One Veteran's Story of Living with PTSD
An inspiring story of strength, resiliency, and growth from a member of our community.
"It is my intent to share my story, in the hope that those who are still suffering like I was, are made aware that PTSD does not mean never-ending pain.
I want people to know that there is help out there, help that works."
It’s been about eighteen months since I lost the ability to control my demons. For the longest time I simply buried the memories and subsequent thoughts, emotions, behaviours and physiology. I coped by refusing to remember, by not bringing up the past and reliving that which upset me so greatly. And it worked. For the longest time I simply coped with the past by not dealing with the past. And that was fine, until the beast escaped. I was later told that there was no turning back. That which had reared its ugly head could not be locked away again, Pandora’s box had been opened. My descent into the abyss had begun.
The first casualty was my sleep. The nightmares increased in both frequency and ferocity at a formidable rate. It was not long before I was scared of going to sleep for fear of what lay waiting in the middle of the night. When I did finally collapse out of exhaustion, I found that I had trained myself to awaken once a dream (good or bad) had begun. I never slept more than 90 minutes without waking.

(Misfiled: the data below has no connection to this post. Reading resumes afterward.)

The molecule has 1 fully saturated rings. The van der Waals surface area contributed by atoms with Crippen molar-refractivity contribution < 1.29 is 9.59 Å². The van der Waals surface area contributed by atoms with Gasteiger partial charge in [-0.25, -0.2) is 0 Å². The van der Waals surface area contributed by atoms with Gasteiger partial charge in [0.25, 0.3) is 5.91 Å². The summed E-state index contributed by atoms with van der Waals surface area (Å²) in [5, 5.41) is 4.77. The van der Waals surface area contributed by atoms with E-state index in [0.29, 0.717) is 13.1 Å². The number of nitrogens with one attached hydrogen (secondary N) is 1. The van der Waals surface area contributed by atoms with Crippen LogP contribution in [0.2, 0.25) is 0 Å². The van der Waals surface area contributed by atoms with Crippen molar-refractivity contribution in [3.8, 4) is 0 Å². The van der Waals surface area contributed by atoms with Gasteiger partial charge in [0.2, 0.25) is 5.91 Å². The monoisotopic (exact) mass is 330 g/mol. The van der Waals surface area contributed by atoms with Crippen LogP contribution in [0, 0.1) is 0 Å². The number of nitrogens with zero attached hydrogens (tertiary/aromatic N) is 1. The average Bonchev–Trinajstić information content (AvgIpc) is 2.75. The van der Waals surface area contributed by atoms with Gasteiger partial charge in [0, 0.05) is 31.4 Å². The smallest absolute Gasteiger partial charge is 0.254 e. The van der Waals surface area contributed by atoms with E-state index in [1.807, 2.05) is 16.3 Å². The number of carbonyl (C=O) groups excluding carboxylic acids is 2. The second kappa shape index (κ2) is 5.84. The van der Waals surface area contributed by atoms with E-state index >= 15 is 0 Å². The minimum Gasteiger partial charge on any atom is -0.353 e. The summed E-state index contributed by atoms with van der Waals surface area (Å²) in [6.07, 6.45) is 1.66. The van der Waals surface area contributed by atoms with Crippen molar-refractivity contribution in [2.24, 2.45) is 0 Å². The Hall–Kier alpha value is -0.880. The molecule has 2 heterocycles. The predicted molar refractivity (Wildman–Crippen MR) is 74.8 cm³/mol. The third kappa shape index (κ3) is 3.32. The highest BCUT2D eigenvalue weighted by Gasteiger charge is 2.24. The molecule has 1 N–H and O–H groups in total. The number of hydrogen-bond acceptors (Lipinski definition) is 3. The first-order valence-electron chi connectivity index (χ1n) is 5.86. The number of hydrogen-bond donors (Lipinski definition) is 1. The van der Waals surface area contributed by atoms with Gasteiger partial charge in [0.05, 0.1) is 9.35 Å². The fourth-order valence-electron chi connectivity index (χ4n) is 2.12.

The negative vortex of emotions soon followed; anxiety, despondency, anger, guilt, shame and frustration to name but a few. And they all seemed to feed off each other, each negative emotion reinforcing and validating the others. I felt there was very little good in the world and even less within myself. I was falling helplessly in a downward spiral, and I had no idea what the bottom looked like, or even if there was a bottom. I was by this time dissociating and suffering from flashbacks. I was unable to do my job safely. Realizing that there was something terribly wrong with myself, I went on indefinite sick-leave.
I’m not sure where my nadir lay. I don’t believe it was a single day or event, rather it was a period of weeks. I was extremely depressed and at times suicidal. Self-loathing is a powerful ugly notion and I felt utterly and completely alone, lost in a blackness that didn’t seem to have an egress. By this time, I had been ‘red-flagged’ by VAC for immediate assistance.
I started psychotherapy, in the hope that I would find answers. I was clinically diagnosed with both severe PTSD and Major Depressive Disorder (MDD). The psychotherapy helped. Although I was not ready to change my rationale in the manner required so as to recover, it allowed a door in my mind to open ever so slightly. And this ‘opening’ allowed me to see that change was absolutely necessary and perhaps even possible.